California's State Water Resources Control Board is expected to approve emergency water-use restrictions on Tuesday as its reservoirs evaporate to their lowest levels in decades and the state's three-year drought continues.
Nevada’s Lake Mead, the Southwest’s biggest source of drinking water stored from the Colorado River, has fallen to its lowest level since its creation in the 1930s, according to Water-data.com. Northern California’s Lake Oroville has fallen to 39 percent capacity, half that of its historical average, according to state data.
The state’s action could be just the first step and would ban residents from using water in certain ways like allowing sprinkler water to run off lawns into the streets and washing cars without hoses that have a shut-off nozzle, the Wall Street Journal reported. An individual caught violating the strictures would be forced to pay up to $500, enforceable by local water agencies.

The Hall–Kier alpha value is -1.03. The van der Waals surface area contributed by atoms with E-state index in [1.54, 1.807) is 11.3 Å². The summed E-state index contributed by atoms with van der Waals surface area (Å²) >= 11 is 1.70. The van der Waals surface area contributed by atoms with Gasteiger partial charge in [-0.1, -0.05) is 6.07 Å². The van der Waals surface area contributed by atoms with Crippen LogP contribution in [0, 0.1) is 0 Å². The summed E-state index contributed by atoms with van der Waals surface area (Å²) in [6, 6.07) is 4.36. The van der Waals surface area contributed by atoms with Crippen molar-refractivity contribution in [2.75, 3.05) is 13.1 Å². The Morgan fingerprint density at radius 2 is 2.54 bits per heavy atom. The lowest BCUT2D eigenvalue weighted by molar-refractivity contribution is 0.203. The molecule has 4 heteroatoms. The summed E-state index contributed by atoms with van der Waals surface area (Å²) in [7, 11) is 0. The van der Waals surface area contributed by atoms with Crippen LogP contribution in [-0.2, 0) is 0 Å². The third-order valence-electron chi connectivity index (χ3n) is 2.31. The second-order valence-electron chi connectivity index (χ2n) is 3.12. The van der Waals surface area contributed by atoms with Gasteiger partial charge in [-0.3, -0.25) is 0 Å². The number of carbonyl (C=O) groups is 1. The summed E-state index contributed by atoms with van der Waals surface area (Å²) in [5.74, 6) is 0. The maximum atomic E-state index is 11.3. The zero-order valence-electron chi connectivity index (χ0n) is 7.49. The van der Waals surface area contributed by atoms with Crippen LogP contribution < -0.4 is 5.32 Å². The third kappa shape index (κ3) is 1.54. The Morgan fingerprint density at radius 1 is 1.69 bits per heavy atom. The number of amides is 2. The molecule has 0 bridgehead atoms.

Governor Jerry Brown asked Californians to conserve water voluntarily in January, with a goal to cut water use by 20 percent. A May survey of water agencies showed consumption has fallen 5 percent.
About 13 percent of local water districts represented by the Association of California Water Agencies have passed mandatory restrictions, according to the nonprofit trade group. State and federal agencies have also reduced water shipments in California, costing farmers an estimated $800 million in revenue and 14,500 jobs in the Central Valley, according to the Center for Watershed Sciences at the University of California, Davis.